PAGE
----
According To Adorno: A Portrait of Jazz’s Harshest Critic
Though the vast majority of his writings on music dealt primarily with the classical tradition, Theodor Adorno (1903-1969) also devoted a considerable amount of attention to jazz. To say Adorno was skeptical of this dance music that had paddled its way across the Atlantic, would be a gross understatement at best. On top of being incredibly biased, his opinions on jazz music were so harsh, that one may wonder if they are to be taken seriously at all. Indeed, many jazz historians have dismissed them altogether, while others went so far as to consider them “the stupidest pages ever written about jazz.” Nonetheless, Adorno’s jazz essays are of great historical value.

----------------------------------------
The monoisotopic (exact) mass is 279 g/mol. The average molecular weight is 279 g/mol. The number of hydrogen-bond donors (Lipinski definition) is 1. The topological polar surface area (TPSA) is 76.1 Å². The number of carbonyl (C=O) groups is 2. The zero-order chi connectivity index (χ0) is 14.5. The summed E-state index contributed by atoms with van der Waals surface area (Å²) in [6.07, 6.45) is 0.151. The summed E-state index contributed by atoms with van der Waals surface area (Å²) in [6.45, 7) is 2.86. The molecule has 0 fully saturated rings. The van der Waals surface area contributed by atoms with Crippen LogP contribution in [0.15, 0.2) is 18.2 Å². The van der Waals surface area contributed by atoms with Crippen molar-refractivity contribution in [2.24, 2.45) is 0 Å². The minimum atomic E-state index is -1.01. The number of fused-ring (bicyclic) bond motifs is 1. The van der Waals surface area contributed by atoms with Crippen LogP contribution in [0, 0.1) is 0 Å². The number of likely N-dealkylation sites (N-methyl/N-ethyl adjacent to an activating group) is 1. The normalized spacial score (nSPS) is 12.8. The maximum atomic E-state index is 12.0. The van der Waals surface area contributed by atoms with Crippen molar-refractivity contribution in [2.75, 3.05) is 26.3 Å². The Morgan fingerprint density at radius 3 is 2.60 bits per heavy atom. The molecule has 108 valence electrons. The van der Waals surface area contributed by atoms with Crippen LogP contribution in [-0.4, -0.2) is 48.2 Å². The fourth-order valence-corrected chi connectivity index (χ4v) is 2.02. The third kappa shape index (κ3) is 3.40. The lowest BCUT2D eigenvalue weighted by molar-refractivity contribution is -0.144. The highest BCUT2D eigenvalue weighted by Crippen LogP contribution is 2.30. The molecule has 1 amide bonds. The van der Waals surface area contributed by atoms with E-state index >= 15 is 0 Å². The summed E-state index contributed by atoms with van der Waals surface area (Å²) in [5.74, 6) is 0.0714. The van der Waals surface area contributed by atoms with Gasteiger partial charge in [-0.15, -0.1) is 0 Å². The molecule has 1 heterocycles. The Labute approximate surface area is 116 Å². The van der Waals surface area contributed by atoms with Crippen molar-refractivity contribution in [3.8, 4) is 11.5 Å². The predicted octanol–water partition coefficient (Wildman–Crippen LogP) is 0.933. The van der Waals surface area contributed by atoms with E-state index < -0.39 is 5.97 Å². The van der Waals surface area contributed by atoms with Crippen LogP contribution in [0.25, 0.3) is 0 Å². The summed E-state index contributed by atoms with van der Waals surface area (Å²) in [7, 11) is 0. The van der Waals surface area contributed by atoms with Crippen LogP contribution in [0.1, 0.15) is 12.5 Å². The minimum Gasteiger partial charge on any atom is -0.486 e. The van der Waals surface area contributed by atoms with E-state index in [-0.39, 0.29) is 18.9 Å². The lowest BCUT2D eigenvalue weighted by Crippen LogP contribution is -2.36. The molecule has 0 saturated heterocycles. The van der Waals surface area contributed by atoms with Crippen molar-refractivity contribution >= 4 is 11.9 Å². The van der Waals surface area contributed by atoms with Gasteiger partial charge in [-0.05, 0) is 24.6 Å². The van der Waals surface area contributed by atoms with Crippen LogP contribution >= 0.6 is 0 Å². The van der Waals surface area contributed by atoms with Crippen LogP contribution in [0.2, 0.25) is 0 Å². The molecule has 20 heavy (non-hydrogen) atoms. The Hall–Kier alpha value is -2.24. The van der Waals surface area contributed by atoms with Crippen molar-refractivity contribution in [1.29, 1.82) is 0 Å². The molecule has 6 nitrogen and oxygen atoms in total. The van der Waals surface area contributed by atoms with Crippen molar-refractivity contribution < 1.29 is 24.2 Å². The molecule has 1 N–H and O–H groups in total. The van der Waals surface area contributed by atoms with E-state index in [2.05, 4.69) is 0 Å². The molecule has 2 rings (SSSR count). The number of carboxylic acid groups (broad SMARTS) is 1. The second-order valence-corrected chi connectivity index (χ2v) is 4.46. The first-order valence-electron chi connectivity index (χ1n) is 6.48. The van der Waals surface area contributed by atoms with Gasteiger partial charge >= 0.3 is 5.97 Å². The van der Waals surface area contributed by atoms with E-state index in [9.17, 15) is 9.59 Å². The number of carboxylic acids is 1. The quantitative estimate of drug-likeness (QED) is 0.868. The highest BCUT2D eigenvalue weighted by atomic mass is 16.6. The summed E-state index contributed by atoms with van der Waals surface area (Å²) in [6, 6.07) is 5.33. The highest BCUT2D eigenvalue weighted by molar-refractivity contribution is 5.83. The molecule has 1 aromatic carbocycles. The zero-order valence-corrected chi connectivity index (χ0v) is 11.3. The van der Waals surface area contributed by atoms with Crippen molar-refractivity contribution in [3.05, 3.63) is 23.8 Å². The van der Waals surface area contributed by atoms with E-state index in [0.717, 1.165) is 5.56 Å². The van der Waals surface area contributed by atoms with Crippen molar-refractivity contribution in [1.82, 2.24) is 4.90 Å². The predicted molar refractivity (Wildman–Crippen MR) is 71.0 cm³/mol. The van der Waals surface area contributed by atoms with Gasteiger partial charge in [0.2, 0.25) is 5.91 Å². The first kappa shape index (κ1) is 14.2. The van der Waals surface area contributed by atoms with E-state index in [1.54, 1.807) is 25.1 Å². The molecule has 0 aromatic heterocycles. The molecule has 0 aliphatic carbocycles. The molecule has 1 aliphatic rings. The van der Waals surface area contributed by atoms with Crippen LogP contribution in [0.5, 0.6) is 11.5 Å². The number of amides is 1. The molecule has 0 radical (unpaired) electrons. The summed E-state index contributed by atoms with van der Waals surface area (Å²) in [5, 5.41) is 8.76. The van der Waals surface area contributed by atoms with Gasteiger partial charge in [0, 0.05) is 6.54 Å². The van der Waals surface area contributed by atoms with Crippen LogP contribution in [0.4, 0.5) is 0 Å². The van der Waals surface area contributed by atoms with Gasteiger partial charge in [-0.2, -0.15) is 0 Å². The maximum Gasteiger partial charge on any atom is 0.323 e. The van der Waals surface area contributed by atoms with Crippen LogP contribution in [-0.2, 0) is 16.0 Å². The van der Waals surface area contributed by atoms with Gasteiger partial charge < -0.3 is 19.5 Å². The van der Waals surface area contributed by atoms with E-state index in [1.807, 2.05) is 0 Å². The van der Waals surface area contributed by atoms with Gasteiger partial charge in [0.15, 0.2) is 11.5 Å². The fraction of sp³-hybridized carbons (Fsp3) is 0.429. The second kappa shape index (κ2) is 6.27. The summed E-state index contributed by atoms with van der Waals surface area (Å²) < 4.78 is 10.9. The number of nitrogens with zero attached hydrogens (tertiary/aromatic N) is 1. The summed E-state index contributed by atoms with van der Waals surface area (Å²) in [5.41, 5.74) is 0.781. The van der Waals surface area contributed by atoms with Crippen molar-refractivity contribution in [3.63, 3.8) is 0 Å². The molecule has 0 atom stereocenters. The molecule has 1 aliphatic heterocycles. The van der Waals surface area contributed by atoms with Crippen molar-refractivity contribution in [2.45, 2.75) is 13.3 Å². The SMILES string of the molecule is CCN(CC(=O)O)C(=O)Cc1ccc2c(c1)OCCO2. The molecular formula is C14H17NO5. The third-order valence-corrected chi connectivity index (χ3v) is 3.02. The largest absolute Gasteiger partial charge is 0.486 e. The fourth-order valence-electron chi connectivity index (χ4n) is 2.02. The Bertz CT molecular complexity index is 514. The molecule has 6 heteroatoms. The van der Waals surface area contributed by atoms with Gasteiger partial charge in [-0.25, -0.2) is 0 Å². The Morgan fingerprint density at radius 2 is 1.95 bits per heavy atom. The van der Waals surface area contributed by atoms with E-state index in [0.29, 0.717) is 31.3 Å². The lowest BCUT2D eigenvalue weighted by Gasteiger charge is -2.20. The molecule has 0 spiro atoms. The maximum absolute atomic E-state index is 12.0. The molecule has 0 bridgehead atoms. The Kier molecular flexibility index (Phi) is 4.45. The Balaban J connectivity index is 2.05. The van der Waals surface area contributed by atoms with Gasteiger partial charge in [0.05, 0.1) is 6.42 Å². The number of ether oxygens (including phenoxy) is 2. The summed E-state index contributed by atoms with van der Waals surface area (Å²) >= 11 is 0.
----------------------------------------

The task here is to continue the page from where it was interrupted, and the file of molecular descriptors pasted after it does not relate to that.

Theodor Adorno, best known for his critical social theory, was a German thinker and one of the leading theorists of the Frankfurt School. Apart from being among the most renowned philosophers on aesthetics of the twentieth century, he also grew to be one of the harshest critics of jazz, for it embodied the very “mass culture” he so strongly opposed. Adorno’s first writing on jazz appeared in 1933, at which point it was published in the Europäische Revue, a conservative and national socialist magazine. The essay, titled Abschied vom Jazz (“Farewell to Jazz”), was prompted by the radio ban on the so-called “niggerjazz,” that had recently been imposed on German broadcasting stations. In this article, Adorno ironically claimed that the prohibition of jazz was unnecessary, since it had already reached the end of its short musical lifespan and had succumbed to all kinds of commercial pressure. A painful conclusion it must have been to realize that as years passed, jazz did anything but lose its popularity. In 1937, Adorno’s second article On Jazz (Über Jazz) appeared in the Zeitschrift für Sozialforschung, the yearly journal issued by the Institute for Social Research of the Frankfurt School. By this time, Adorno had already left Germany due to his Jewish heritage, and was now residing in England, where he pursued a doctor’s degree at the University of Oxford. The article was published under the pen name Hektor Rottweiler, supposedly to dissociate himself from the broad German public, that largely consisted of jazz enthusiasts.